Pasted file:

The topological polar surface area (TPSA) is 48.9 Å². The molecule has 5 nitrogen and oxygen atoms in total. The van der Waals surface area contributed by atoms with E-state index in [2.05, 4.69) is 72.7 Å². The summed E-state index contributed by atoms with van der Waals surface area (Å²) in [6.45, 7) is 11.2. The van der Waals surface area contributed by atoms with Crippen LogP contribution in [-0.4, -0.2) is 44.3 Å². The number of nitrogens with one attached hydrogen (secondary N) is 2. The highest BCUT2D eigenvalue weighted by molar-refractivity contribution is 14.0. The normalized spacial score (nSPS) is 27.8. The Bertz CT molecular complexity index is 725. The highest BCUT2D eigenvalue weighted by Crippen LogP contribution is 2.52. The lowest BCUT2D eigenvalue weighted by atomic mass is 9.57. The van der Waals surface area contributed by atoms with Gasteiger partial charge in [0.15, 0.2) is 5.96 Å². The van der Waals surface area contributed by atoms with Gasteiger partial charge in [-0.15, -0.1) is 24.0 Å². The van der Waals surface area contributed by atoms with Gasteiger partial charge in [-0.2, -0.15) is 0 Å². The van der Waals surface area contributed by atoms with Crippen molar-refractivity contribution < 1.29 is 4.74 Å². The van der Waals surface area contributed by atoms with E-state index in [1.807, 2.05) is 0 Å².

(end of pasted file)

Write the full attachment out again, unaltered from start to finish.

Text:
The topological polar surface area (TPSA) is 48.9 Å². The molecule has 5 nitrogen and oxygen atoms in total. The van der Waals surface area contributed by atoms with E-state index in [2.05, 4.69) is 72.7 Å². The summed E-state index contributed by atoms with van der Waals surface area (Å²) in [6.45, 7) is 11.2. The van der Waals surface area contributed by atoms with Crippen LogP contribution in [-0.4, -0.2) is 44.3 Å². The number of nitrogens with one attached hydrogen (secondary N) is 2. The highest BCUT2D eigenvalue weighted by molar-refractivity contribution is 14.0. The normalized spacial score (nSPS) is 27.8. The Bertz CT molecular complexity index is 725. The highest BCUT2D eigenvalue weighted by Crippen LogP contribution is 2.52. The lowest BCUT2D eigenvalue weighted by atomic mass is 9.57. The van der Waals surface area contributed by atoms with Gasteiger partial charge in [0.15, 0.2) is 5.96 Å². The van der Waals surface area contributed by atoms with Gasteiger partial charge in [-0.15, -0.1) is 24.0 Å². The van der Waals surface area contributed by atoms with Gasteiger partial charge in [-0.2, -0.15) is 0 Å². The van der Waals surface area contributed by atoms with Crippen molar-refractivity contribution < 1.29 is 4.74 Å². The van der Waals surface area contributed by atoms with E-state index in [1.807, 2.05) is 0 Å².